Zero Dark Thirty
Perhaps evoking anger is what Bigelow and her screenwriting collaborator Mark Boal (the pair’s last film, the fervently, bafflingly esteemed Hurt Locker, won them both Oscars) had in mind. I’m still not sure. The two have been sticking to their blandly evasive story of intent: the idea, they say, was to mingle journalism and entertainment, revealing recent, largely classified events to a vested public in neutral, experiential terms. But where its sympathies aren’t obvious, Zero Dark Thirty’s pretense of a strict, presentational style is undermined by the subject matter, so that context, subtext, and sequence swell to fill the film’s meticulous gaps in character, meaning, and moral perspective.(1)
Last year, Rep. Peter King urged an investigation into exactly how much access the producers of Zero Dark Thirty, a film about the killing of Osama bin Laden, were give to confidential details by the Central Intelligence Agency.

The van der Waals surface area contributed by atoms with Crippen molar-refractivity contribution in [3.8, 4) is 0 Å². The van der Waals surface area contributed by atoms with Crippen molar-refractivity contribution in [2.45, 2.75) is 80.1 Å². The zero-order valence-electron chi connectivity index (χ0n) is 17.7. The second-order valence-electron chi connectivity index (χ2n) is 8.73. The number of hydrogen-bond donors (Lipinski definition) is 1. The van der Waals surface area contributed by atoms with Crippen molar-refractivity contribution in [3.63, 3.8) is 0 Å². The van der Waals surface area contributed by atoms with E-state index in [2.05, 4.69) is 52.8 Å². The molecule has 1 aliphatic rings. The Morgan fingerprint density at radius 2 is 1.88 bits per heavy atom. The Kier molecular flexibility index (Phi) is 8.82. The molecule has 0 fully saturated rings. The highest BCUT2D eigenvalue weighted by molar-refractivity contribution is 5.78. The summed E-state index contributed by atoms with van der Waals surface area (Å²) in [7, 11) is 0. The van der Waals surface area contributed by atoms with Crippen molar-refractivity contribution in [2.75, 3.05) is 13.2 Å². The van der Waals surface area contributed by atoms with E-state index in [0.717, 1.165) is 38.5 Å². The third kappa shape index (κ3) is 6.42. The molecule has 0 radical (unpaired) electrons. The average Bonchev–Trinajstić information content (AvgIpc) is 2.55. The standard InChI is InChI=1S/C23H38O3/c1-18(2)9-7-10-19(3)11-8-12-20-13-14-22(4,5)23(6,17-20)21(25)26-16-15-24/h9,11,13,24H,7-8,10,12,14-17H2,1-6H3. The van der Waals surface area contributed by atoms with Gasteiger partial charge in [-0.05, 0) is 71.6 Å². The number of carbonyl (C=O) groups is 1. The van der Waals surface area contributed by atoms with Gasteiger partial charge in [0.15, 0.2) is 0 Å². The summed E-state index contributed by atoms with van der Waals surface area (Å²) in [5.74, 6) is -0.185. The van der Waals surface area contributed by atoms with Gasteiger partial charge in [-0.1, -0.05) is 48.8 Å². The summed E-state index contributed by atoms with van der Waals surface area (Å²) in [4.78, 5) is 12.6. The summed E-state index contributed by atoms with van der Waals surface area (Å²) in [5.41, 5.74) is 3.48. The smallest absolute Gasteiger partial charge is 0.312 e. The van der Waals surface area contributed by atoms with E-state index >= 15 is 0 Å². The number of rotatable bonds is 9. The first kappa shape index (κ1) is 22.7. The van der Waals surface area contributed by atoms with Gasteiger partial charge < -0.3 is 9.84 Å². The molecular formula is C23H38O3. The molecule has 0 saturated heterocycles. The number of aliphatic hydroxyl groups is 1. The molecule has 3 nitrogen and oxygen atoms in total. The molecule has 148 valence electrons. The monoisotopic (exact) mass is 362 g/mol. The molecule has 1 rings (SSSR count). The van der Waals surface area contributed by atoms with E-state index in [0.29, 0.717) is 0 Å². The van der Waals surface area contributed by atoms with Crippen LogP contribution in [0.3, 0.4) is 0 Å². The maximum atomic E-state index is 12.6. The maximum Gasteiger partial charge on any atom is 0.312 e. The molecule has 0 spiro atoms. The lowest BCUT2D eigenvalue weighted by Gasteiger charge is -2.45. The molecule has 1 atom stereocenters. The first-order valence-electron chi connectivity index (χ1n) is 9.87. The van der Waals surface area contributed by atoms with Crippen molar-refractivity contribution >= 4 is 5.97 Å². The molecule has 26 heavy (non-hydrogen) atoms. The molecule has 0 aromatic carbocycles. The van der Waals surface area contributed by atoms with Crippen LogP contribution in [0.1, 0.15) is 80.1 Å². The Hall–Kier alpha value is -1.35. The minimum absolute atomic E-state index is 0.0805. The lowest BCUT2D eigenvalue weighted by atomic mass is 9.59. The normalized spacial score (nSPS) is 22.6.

Today, according to a report, the Pentagon's inspector general referred one possible leak—the classified name of a Special Operations Command office who helped plan the raid—to the Department of Justice investigators, a disclosure that King said might place our national security at risk.
In a court filing yesterday, an attorney for the Justice Department conceded the CIA had "inadvertently overlooked" a four- to five-inch stack of documents that relate to an upcoming Kathryn Bigelow movie "Zero Dark Thirty" about the killing of Osama bin Laden.